In April and May, prosecutors filed criminal charges against a reporter, B. Tsognemekh, and his editor, B. Ganbold, both of the popular Zuuny Medeenewspaper. The reporter wrote articles in late 2006 and early 2007 that suggested that Ch. Ulaan was guilty of corruption and abuse of power. At year’s end the reporter faced a potential sentence of up to three months on an insult charge and up to six months on a libel charge.
Media watchdogs stated many newspapers were affiliated with political parties or owned (or partly owned) by individuals affiliated with political parties, and that this affiliation strongly influenced the published reports. The watchdogs also complained that underpaid reporters frequently demanded payment to cover or fabricate a story. Broadcast media were similarly not free of political interference. A lack of transparency during the tender process and lack of a truly independent licensing authority inhibited fair competition for broadcast frequency licenses and benefited those with political connections. At the provincial level, local government control of the licensing process similarly inhibited the development of independent television stations.
There were no government restrictions on access to the Internet or reports that the government monitored e-mail or Internet chat rooms. Individuals and groups could engage in the peaceful expression of views via the Internet, including by e-mail. The government estimated that 280,000 citizens were Internet users via their own connections and many more used Internet or cyber cafes. Internet access expanded during the year to remote areas as a result of government and private sector efforts.
Academic Freedom and Cultural Events
There were no government restrictions on academic freedom or cultural events.
b. Freedom of Peaceful Assembly and Association
The law provides for freedom of assembly and association, and the government generally respected these rights in practice.
c. Freedom of Religion
The law provides for freedom of religion, and the government generally respected this right in practice.
All NGOs, including religious groups, were required to register with the MOJHA. Local assemblies approve applications at the local level, and then MOJHA issues the registration once local approval is obtained. Registration and reregistration were burdensome for religious groups and could take years. The length and documentation requirements of the process reportedly discouraged some organizations from applying. Some provincial authorities reportedly used the registration process to limit the number of places for religious worship; however, this practice was not universal. In Ulaanbaatar, at least nine places of worship were constructed during the year, including a larger church in the Songinokhairkhan District. According to NGOs, the government’s approval of places of worship was not a straightforward process; although no religious organization was prevented from acquiring land on which to build a house of worship, in many cases the land was first acquired by an individual and then transferred to the organization following construction of the house of worship. Some places of worship avoided being authorized as such because of bureaucratic difficulties and instead characterized themselves as a fitness center or a cultural center. No churches were known to have been refused registration in Ulaanbaatar. However, in Tov Province, near Ulaanbaatar, authorities continued routinely to deny registration to churches. No churches were registered in that province during the year. A number of churches in Tov Province brought complaints to the NHRC in May, and the NHRC raised the issue with Tov authorities, noting NHRC concern that the constitution was being violated. By year’s end the Tov authorities had not made any public response.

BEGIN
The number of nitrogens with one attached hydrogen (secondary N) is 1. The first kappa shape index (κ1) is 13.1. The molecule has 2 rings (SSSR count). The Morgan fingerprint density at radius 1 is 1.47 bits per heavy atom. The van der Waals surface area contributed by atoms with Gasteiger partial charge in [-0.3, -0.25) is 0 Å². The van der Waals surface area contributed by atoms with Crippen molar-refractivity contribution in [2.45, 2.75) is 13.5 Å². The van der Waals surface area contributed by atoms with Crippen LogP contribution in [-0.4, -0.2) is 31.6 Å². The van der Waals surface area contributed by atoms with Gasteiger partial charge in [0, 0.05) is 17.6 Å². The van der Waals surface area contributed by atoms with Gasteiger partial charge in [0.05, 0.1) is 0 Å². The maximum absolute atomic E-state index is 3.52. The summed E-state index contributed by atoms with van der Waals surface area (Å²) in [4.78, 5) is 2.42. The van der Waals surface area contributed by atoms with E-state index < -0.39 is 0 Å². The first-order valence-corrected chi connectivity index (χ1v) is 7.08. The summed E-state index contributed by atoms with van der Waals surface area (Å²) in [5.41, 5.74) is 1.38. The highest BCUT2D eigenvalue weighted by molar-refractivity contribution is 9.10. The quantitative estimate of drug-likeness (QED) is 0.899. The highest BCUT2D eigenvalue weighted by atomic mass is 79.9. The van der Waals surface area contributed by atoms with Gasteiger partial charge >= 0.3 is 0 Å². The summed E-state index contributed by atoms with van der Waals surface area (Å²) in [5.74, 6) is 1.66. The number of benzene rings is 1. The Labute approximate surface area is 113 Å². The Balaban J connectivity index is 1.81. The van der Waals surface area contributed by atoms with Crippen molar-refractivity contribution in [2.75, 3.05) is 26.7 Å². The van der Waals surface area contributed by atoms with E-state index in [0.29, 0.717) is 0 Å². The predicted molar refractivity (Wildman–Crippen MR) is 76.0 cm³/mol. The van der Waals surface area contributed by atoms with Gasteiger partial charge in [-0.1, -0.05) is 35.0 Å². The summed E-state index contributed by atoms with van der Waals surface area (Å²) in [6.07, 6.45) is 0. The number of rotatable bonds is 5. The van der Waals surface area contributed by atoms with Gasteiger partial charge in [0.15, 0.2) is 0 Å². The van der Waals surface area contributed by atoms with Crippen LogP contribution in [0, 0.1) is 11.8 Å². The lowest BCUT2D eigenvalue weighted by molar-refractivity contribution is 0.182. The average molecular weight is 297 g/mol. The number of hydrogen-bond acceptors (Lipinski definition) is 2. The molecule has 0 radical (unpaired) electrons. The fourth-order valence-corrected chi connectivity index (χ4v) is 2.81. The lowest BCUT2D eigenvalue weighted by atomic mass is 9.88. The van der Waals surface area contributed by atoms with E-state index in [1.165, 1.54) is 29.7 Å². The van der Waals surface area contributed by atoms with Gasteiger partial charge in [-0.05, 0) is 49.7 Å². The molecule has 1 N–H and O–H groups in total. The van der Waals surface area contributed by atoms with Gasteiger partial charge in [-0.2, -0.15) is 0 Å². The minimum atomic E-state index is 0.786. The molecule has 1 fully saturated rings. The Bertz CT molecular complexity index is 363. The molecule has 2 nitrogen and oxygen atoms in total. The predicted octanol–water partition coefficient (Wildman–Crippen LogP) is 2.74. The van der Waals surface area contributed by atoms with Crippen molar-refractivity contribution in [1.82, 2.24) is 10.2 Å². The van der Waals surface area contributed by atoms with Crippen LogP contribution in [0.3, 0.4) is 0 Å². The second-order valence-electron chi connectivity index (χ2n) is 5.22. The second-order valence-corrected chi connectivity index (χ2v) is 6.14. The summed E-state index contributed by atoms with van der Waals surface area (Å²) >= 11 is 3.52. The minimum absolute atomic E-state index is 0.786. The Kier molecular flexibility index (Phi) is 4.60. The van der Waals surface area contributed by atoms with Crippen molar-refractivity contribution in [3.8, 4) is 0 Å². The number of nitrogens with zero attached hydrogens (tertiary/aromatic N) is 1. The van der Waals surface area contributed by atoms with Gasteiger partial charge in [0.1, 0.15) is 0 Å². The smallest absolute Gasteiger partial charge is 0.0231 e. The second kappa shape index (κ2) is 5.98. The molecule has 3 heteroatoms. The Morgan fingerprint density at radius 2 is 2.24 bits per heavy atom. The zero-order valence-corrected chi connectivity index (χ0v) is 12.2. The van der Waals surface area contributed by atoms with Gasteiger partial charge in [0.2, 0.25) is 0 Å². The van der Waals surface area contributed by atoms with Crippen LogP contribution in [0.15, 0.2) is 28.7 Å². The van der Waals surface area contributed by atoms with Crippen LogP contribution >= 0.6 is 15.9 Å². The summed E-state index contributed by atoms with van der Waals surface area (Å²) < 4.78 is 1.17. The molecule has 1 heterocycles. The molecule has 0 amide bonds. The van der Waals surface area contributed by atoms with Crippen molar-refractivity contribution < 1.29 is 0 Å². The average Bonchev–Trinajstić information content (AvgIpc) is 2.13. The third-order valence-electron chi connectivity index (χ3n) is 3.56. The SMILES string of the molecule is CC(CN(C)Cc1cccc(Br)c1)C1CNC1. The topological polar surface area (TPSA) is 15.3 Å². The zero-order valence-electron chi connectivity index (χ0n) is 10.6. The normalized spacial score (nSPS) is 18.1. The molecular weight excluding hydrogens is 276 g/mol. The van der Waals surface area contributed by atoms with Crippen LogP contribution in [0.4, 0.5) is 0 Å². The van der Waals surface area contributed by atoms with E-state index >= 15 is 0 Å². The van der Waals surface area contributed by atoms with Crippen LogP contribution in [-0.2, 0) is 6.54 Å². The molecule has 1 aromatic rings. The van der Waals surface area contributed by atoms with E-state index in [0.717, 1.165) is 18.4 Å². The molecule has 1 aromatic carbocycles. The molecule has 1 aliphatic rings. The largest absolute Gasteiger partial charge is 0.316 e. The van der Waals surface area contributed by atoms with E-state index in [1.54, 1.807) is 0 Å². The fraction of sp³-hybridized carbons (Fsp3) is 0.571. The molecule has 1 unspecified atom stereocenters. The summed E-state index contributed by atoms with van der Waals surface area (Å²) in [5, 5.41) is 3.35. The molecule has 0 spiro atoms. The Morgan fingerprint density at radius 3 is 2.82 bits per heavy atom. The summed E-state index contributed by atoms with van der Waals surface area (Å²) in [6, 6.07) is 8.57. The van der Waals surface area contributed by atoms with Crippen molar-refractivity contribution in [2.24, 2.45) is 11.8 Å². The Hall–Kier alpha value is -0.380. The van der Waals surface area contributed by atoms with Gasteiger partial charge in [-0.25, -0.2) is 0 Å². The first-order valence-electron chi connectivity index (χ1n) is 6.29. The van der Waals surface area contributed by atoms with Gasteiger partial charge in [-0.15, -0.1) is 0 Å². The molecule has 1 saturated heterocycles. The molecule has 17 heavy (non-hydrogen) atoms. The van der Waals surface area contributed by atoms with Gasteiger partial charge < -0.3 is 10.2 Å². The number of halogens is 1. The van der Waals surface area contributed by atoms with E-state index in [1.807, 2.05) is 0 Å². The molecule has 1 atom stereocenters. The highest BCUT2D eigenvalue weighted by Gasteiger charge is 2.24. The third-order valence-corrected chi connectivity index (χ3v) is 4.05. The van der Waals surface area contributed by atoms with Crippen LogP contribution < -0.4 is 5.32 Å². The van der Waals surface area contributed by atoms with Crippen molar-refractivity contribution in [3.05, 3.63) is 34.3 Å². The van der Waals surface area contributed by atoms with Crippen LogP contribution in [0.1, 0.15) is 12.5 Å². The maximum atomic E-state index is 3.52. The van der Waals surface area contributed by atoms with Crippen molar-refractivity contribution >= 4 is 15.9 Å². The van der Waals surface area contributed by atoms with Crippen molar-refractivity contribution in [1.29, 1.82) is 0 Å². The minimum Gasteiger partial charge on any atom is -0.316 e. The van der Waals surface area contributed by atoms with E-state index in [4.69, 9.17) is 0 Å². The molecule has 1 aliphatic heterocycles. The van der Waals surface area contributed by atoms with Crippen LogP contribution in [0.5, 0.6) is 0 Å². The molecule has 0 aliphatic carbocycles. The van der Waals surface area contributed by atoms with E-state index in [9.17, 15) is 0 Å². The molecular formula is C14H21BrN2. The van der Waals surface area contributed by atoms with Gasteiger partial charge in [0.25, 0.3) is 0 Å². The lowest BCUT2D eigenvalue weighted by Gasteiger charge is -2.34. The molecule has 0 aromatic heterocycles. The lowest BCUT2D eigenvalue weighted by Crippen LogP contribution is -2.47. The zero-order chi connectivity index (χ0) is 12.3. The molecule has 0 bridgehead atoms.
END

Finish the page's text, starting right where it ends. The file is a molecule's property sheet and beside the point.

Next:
The country’s Muslim minority–ethnic Kazakhs concentrated in the western part of the country–generally enjoyed freedom of religion. However, the government monitored the Kazakh community closely for any activity that could be construed as extremist or separatist.
The law does not prohibit proselytizing, but it forbids the use of incentives, pressure, or “deceptive methods” to introduce religion. Some Muslim citizens complained during the year that foreign (Christian) missionaries were using material goods to attract poorer Muslims to church activities in violation of the law
Societal Abuses and Discrimination
Societal attitudes were generally tolerant, and there was little overt or egregious discrimination based on ethnicity, national origin, gender, or sexual preference. An exception, however, was that Chinese citizens were widely treated with suspicion and sometimes with contempt. There were no reports of anti-Semitic acts during the year. There was no identified Mongolian Jewish population, and the number of resident Jews was very small.
For a more detailed discussion, see the 2007 International Religious Freedom Report.
d. Freedom of Movement, Internally Displaced Persons, Protection of Refugees, and Stateless Persons
The law provides for freedom of movement within the country, foreign travel, emigration, and repatriation, and the government generally respected these rights in practice.
The law prohibits forced exile, and the government did not use it.
Protection of Refugees